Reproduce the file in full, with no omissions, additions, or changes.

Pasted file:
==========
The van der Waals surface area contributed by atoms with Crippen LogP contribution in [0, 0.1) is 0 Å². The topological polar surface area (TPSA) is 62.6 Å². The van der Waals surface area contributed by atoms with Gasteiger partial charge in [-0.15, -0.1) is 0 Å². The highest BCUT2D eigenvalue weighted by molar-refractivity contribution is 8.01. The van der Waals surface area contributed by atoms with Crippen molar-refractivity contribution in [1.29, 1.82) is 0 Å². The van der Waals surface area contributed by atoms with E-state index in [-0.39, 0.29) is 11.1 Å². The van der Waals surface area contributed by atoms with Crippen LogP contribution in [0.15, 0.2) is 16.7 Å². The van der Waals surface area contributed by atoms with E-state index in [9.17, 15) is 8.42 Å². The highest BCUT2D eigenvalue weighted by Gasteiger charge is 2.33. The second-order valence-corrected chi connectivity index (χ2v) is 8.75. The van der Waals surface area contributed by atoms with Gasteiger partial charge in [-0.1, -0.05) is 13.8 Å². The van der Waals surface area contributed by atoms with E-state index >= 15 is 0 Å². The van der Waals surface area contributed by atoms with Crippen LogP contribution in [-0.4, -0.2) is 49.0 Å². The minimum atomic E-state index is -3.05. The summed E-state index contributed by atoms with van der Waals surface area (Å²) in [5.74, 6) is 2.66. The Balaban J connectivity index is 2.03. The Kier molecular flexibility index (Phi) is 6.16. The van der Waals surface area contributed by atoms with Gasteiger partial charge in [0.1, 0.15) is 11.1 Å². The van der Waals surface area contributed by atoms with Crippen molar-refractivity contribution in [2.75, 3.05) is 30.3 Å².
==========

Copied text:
The van der Waals surface area contributed by atoms with Crippen LogP contribution in [0, 0.1) is 0 Å². The topological polar surface area (TPSA) is 62.6 Å². The van der Waals surface area contributed by atoms with Gasteiger partial charge in [-0.15, -0.1) is 0 Å². The highest BCUT2D eigenvalue weighted by molar-refractivity contribution is 8.01. The van der Waals surface area contributed by atoms with Crippen molar-refractivity contribution in [1.29, 1.82) is 0 Å². The van der Waals surface area contributed by atoms with E-state index in [-0.39, 0.29) is 11.1 Å². The van der Waals surface area contributed by atoms with Crippen LogP contribution in [0.15, 0.2) is 16.7 Å². The van der Waals surface area contributed by atoms with E-state index in [9.17, 15) is 8.42 Å². The highest BCUT2D eigenvalue weighted by Gasteiger charge is 2.33. The second-order valence-corrected chi connectivity index (χ2v) is 8.75. The van der Waals surface area contributed by atoms with Gasteiger partial charge in [-0.1, -0.05) is 13.8 Å². The van der Waals surface area contributed by atoms with E-state index >= 15 is 0 Å². The van der Waals surface area contributed by atoms with Crippen LogP contribution in [-0.4, -0.2) is 49.0 Å². The minimum atomic E-state index is -3.05. The summed E-state index contributed by atoms with van der Waals surface area (Å²) in [5.74, 6) is 2.66. The Balaban J connectivity index is 2.03. The Kier molecular flexibility index (Phi) is 6.16. The van der Waals surface area contributed by atoms with Gasteiger partial charge in [0.1, 0.15) is 11.1 Å². The van der Waals surface area contributed by atoms with Crippen molar-refractivity contribution in [2.75, 3.05) is 30.3 Å².